What if Hurricane Sandy had waited a week to strike the East Coast? There's no contingency plan in place for rescheduling an election if a storm or terrorist attack wiped out power in multiple states while voting was taking place. Says one expert: "We'll ignore it until it happens, and when it happens, we'll figure it out."
Sixty years ago, computers were used for the first time to predict the outcome of a presidential race. CBS used the UNIVAC, one of the first commercial computers, on loan. The prediction was spot on, but a decade passed before the computer's potential was finally realized on election night.
The Tuesday before Election Day was not a day for presidential politics, at least not for GOP Gov. Chris Christie of New Jersey. Hours after Superstorm Sandy savagely hit his state, the man who has been a strong advocate for Republican Mitt Romney had effusive praise for President Obama.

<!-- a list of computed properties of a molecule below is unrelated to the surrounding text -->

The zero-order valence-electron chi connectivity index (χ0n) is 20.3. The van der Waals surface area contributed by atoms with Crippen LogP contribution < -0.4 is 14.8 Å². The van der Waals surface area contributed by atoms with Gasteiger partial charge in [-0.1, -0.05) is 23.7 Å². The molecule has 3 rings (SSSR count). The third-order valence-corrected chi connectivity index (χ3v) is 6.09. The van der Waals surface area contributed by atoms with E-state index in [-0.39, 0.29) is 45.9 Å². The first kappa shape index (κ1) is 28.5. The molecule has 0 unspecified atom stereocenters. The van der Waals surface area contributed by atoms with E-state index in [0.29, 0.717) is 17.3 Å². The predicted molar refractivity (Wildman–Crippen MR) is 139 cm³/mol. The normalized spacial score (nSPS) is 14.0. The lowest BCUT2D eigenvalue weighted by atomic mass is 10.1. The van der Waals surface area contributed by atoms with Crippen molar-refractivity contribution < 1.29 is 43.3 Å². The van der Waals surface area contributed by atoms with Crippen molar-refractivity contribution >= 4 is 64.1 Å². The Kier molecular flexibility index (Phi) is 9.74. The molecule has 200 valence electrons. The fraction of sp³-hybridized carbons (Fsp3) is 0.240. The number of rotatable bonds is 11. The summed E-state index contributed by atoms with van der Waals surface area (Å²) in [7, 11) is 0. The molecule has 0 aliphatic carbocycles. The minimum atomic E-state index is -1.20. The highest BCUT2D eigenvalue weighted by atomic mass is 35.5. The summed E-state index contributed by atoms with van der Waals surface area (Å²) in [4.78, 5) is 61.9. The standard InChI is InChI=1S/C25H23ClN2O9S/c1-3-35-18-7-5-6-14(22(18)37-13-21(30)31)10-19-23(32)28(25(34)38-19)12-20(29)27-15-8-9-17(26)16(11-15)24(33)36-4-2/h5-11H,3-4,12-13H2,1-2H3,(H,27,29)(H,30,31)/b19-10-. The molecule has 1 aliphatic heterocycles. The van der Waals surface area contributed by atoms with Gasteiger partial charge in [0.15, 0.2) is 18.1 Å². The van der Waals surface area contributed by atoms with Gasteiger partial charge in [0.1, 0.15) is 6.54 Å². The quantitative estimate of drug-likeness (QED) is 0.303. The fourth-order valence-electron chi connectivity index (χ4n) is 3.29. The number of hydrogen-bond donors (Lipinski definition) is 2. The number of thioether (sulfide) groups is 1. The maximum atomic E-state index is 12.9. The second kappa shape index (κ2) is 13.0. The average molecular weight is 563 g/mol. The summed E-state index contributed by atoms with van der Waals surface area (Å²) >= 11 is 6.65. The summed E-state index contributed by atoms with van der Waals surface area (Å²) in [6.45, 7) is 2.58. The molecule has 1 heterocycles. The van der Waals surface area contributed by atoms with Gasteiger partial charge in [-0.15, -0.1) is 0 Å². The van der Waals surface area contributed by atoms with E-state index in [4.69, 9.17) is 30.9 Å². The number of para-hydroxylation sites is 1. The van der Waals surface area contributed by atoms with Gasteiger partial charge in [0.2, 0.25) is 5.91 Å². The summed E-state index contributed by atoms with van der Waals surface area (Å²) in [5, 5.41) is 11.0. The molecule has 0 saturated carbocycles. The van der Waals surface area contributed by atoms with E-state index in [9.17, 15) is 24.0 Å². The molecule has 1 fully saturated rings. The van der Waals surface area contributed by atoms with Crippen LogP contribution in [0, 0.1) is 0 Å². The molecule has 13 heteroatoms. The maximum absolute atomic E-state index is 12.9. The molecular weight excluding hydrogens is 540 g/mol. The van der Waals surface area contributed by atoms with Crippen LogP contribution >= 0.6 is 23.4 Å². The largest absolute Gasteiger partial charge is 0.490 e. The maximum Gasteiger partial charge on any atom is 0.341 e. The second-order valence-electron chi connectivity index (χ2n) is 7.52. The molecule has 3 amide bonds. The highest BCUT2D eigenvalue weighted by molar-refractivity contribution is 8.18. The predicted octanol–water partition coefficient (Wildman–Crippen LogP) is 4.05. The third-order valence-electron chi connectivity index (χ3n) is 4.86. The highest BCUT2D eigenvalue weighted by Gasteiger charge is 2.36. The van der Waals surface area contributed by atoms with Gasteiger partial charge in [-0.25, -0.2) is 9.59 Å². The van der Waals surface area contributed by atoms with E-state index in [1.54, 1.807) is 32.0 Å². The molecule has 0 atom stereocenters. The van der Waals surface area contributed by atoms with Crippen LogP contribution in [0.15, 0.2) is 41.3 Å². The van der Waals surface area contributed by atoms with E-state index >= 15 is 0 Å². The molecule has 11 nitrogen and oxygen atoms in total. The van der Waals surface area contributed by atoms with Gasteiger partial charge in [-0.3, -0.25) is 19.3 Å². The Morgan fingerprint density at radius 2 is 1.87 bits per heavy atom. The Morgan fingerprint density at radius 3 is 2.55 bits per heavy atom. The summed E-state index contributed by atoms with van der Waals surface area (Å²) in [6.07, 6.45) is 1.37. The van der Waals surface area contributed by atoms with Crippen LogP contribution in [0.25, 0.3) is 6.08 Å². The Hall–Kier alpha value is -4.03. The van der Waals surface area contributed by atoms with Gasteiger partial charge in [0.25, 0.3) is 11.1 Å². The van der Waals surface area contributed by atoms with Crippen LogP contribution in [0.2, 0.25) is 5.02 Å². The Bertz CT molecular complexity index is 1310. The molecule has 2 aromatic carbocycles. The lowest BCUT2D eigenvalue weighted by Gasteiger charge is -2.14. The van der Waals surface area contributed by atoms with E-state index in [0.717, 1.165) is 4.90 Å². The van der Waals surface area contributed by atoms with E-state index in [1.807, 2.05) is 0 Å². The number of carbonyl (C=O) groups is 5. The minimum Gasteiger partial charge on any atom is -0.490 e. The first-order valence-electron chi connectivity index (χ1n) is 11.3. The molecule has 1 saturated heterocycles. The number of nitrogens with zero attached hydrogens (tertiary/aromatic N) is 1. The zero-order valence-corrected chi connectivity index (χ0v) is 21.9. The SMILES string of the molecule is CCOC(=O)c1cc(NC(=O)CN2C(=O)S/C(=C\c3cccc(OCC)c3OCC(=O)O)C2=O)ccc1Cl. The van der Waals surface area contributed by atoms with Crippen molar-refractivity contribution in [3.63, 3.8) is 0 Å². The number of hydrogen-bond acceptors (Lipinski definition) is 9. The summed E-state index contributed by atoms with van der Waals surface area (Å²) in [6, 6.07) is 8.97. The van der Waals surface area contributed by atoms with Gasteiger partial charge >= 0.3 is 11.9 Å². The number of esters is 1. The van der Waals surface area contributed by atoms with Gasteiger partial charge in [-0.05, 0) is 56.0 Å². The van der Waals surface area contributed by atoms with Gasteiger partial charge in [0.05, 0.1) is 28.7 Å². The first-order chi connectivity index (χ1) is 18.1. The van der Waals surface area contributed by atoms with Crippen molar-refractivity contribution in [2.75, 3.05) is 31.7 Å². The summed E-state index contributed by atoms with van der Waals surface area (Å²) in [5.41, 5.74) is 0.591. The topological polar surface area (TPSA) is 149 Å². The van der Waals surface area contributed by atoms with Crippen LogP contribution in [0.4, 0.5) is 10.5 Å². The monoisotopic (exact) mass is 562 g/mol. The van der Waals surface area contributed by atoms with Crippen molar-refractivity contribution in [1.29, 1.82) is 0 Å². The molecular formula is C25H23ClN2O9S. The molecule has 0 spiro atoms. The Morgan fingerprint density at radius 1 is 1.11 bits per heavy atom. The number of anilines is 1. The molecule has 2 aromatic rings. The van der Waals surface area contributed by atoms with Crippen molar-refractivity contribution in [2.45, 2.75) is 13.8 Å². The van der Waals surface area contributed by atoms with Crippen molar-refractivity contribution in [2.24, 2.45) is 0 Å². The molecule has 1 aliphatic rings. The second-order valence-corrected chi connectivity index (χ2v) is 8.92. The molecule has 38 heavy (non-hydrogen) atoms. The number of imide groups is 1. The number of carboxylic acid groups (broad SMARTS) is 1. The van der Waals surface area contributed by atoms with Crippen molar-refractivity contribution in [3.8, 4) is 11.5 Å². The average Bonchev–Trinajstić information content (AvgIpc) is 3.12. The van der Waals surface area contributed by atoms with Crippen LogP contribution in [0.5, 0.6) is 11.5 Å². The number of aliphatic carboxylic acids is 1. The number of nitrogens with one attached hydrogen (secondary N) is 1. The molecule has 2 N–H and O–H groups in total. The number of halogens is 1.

The effects of the superstorm could hurt turnout in traditionally blue states, limiting the popular vote for President Obama. But if Obama's response to the disaster is looked upon favorably, the opposition might be less motivated to turn out.
Over the course of a long campaign, Americans have gotten a chance to learn more about President Obama. His personality and his performance as a leader, a debater and a candidate have all been under the microscope.
Governor Mitt Romney's campaign converted a Dayton, Ohio, campaign stop into a "relief" event for victims of Sandy. But it still bore many of the hallmarks of a traditional campaign event. The Romney campaign was also responding to questions about comments the Republican presidential nominee made last year about partially privatizing and devolving to states certain functions of the Federal Emergency Management Agency.
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